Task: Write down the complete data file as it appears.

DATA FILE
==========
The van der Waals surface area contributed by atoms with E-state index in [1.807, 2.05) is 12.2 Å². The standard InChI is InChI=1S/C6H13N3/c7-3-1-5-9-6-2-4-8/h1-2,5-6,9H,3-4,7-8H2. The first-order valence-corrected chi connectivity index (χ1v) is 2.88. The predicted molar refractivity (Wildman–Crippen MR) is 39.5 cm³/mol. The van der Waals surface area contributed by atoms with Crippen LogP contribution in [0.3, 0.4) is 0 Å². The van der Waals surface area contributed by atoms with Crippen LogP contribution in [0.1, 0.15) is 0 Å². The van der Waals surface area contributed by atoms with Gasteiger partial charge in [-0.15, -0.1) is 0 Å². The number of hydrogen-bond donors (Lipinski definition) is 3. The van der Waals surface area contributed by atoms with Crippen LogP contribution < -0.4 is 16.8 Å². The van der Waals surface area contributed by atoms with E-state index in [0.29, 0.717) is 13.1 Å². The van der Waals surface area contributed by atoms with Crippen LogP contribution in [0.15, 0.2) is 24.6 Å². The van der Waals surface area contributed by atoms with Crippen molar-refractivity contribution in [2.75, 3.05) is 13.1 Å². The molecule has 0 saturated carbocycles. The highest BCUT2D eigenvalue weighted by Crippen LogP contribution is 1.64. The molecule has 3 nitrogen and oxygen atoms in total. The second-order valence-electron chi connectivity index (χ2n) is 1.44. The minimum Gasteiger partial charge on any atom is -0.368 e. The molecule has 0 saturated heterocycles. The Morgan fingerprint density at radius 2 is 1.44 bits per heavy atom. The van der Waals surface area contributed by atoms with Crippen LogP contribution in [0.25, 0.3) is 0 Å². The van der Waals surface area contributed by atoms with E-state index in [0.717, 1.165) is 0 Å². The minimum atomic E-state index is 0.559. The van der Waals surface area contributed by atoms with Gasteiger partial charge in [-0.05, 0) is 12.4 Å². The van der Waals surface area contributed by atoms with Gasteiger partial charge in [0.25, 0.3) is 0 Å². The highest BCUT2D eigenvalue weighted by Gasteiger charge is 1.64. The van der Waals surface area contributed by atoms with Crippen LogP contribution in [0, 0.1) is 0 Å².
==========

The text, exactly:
The van der Waals surface area contributed by atoms with E-state index in [1.807, 2.05) is 12.2 Å². The standard InChI is InChI=1S/C6H13N3/c7-3-1-5-9-6-2-4-8/h1-2,5-6,9H,3-4,7-8H2. The first-order valence-corrected chi connectivity index (χ1v) is 2.88. The predicted molar refractivity (Wildman–Crippen MR) is 39.5 cm³/mol. The van der Waals surface area contributed by atoms with Crippen LogP contribution in [0.3, 0.4) is 0 Å². The van der Waals surface area contributed by atoms with Crippen LogP contribution in [0.1, 0.15) is 0 Å². The van der Waals surface area contributed by atoms with Gasteiger partial charge in [-0.15, -0.1) is 0 Å². The number of hydrogen-bond donors (Lipinski definition) is 3. The van der Waals surface area contributed by atoms with Crippen LogP contribution < -0.4 is 16.8 Å². The van der Waals surface area contributed by atoms with E-state index in [0.29, 0.717) is 13.1 Å². The van der Waals surface area contributed by atoms with Crippen LogP contribution in [0.15, 0.2) is 24.6 Å². The van der Waals surface area contributed by atoms with Crippen molar-refractivity contribution in [2.75, 3.05) is 13.1 Å². The molecule has 0 saturated carbocycles. The highest BCUT2D eigenvalue weighted by Crippen LogP contribution is 1.64. The molecule has 3 nitrogen and oxygen atoms in total. The second-order valence-electron chi connectivity index (χ2n) is 1.44. The minimum Gasteiger partial charge on any atom is -0.368 e. The molecule has 0 saturated heterocycles. The Morgan fingerprint density at radius 2 is 1.44 bits per heavy atom. The van der Waals surface area contributed by atoms with Crippen LogP contribution in [0.25, 0.3) is 0 Å². The van der Waals surface area contributed by atoms with E-state index in [0.717, 1.165) is 0 Å². The minimum atomic E-state index is 0.559. The van der Waals surface area contributed by atoms with Gasteiger partial charge in [-0.05, 0) is 12.4 Å². The van der Waals surface area contributed by atoms with Gasteiger partial charge in [0.25, 0.3) is 0 Å². The highest BCUT2D eigenvalue weighted by Gasteiger charge is 1.64. The van der Waals surface area contributed by atoms with Crippen LogP contribution in [0, 0.1) is 0 Å².